This week's Torah portion begins with the account of Moshe's father-in-law, Yitro, coming to the Jewish people and how he suggested a new system of judgment which was approved by God. The Ohr HaChaim HaKadosh[1] wonders why this particular story is given such prominence right before the Giving of the Torah, which is also detailed in the parsha. In particular, he notes that it seems to imply a lack of wisdom on the part of the Jewish people that the non-Jewish Yitro was the one to initiate this whole system of judgment.

He answers that God wanted to demonstrate just before the Giving of the Torah that wisdom and understanding is not restricted to the Jewish people; the non-Jewish nations also have wisdom and insight. Why is this such an important lesson? Because one may be tempted to think that the reason the Jewish people were chosen to receive the Torah was because of our great wisdom and intellect, and that we are wiser than all the other nations. Accordingly, the Torah emphasizes that a non-Jew thought of a very wise idea that was accepted by the Jewish people.

Why then were we chosen? Because of Divine kindness and God's love for the Forefathers.

Rabbeinu Bechaye makes a similar point:[2] He observes that when the Torah talks about the greatness of the famous Jewish figures such as the Patriarchs, Moshe and King David, it never comments on how smart they were. Instead, they are praised for their exalted character traits: Avraham is praised for his kindness, Yaakov for being an ish tam (a pure man), and Moshe for being exceptionally modest.

This is an important lesson, given the fact that there often seems to be considerable emphasis on the natural intelligence of Jews. It is true that even in secular areas, Jews excel, perhaps more than any other group. The proportion of Jewish Nobel Prize winners is approximately one hundred times greater than their proportion in the world population. Yet, the Ohr HaChaim and Rabbeinu Bechaye teach us that this our natural intelligence is of no significance in terms of our unique role as the Chosen People and a Light to the Nations.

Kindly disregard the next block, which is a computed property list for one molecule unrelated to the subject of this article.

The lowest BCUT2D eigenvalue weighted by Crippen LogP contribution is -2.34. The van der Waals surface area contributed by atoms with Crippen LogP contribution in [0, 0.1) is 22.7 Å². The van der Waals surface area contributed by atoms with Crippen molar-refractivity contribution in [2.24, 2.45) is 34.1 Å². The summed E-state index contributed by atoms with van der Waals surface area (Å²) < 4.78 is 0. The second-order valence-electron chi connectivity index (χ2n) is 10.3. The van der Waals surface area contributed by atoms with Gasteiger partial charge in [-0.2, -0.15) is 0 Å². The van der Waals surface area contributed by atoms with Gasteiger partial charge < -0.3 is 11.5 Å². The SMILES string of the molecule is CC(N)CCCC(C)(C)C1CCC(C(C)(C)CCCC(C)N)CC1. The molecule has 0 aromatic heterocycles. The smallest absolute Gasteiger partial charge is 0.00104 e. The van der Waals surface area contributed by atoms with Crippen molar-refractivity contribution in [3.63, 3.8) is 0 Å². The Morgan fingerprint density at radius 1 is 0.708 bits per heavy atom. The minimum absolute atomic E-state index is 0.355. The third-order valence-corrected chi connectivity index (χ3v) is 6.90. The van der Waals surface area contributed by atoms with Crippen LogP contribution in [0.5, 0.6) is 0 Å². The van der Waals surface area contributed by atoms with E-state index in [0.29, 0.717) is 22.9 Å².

A related point is that intelligence in and of itself is not a value, and it has no direct correlation with moral greatness. Indeed, history demonstrates that some of the most evil people were highly educated and intelligent. For example, many of the leading Nazis were highly intellectual Professors. Their high IQ's did not necessitate any greatness in morality - indeed it may well be that their intelligence made it easier for them to 'intellectually justify' their warped outlook.

One may argue that surely intelligence is very helpful in one of the most important aspects of Divine service - learning Torah. It is certainly true that intelligence can be a great benefit to learning, but only if it is combined with hard work and siyata dishmaya - Heavenly help. Rabbi Shlomo-Zalman Auerbach once noted that the Jewish people did not derive much 'nachas' (joy) from their natural geniuses, meaning that many geniuses did not grow up to become great Torah scholars. Indeed, in one sense, great natural intellect can be an impediment, in that if, as a child, one finds learning very easy, he may well become accustomed to not having to work hard to understand his learning. However, at some point, even a highly intelligent person will not be able to succeed in learning without putting in great effort. Yet by this time, the person may be so used to not having to work, that he will not be able to adapt and will give up more easily than a less gifted person who is used to having to work hard.

In addition, when the Sages[3] tell us the key to understanding Torah, they say nothing about intellect. Rather they focus on hard work -telling us that if a person says that he worked hard and succeeded we believe him, but if he says that he worked hard and did not succeed, we do not believe him. Likewise, if he says that he did not work hard and succeeded, we do not believe him. Thus, toil is the key to success, not natural talent. There are a number of stories about great Torah Scholars who were not outstanding students in their youth, but a combination of extremely hard work, and prayer for siyata dishmaya, ensured that their minds were opened up to the wonders of Torah.

The Ohr HaChaim teaches us that intelligence is not something unique to the Jewish people, and that it is not the reason that God chose us - rather, the greatness of the Patriarchs, their character traits and pure faith was what mattered - our role is to focus on these areas, and deemphasize the importance of intelligence in success.

NOTES

1. Shemot, 18:21: Veraiti...
2. Cited by Rabbi Yissachar Frand.
3. Megillah, 6b.